Given that, I believe that the slowness of combat is something that works against the design goals. Specifically it works against the feeling of kicking butt, it works against challenging players, and it works against variety of encounters (because longer encounters means fewer encounters). Part of the slowness of combat is a direct result of "give every class something interesting to do every round" and "be balanced" - it means people spend a lot of time pondering closely-balanced choices. But combat also feels grindy just because it goes on for too many rounds, because things have too many hit points. Cut down everybody's hit points (easy to do as a house rule) and you get closer to the goals of challenge, variety, and kicking butt.
The dissociated mechanics thing, which is the reason I linked to the Alexandrian article, is also something I think works against the design goals, specifically the goal of feeling like a fantasy hero. Many of the abilities are very abstract, numbers-only abilities, designed to fit a mechanical niche rather than a fictional one. I know that I have the option once per encounter to activate this ability which will manipulate the numbers in a certain way; but I don't know what my character is doing, fictionally, to make that happen. That makes it hard to imagine the scene and even harder to reason about what, if anything, I could do with this power in a non-combat situation.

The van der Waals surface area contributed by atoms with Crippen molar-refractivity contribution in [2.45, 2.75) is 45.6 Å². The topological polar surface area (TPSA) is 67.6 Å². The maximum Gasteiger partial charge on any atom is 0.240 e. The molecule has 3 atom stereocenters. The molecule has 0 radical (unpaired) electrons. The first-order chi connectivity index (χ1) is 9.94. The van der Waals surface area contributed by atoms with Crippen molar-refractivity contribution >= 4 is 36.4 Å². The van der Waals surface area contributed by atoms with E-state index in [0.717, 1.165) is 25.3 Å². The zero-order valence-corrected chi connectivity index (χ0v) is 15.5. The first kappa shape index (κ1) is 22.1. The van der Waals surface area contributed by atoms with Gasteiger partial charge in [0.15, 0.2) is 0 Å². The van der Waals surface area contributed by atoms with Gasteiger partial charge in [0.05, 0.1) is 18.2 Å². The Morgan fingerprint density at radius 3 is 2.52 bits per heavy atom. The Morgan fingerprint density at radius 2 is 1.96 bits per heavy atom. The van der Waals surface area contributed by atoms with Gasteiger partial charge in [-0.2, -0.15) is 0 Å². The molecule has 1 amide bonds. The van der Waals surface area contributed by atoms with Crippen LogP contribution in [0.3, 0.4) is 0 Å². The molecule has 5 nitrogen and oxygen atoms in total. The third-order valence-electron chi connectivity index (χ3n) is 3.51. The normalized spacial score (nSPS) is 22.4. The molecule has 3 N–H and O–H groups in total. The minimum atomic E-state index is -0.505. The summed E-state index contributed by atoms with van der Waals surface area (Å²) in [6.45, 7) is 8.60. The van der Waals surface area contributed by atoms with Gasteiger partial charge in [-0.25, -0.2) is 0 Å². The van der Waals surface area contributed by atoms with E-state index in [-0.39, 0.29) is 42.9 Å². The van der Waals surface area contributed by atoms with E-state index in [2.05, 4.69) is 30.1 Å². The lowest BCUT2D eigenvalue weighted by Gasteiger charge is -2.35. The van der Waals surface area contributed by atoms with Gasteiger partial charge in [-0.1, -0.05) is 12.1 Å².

Examples: The fighter can put a mark on enemies. What am I doing there, exactly? It's not that I'm taunting them, because it works on unintelligent baddies or ones that don't speak my language. Am I just good at exploiting an opening when a bad guy lets their guard down around me to attack someone else? That fits better, but then how come another player marking the same enemy dispels my mark? That doesn't make sense if we interpret it as exploiting an opening. What's the difference between an opportunity attack, which anybody can do, and marking, which only fighters can do? What does it look like when I mark somebody? Is the enemy aware of who's marking them? All these are things that you need to know to negotiate a shared imagined space. But because the ability has no foundation in fictional actions, only in mechanics, I have no idea.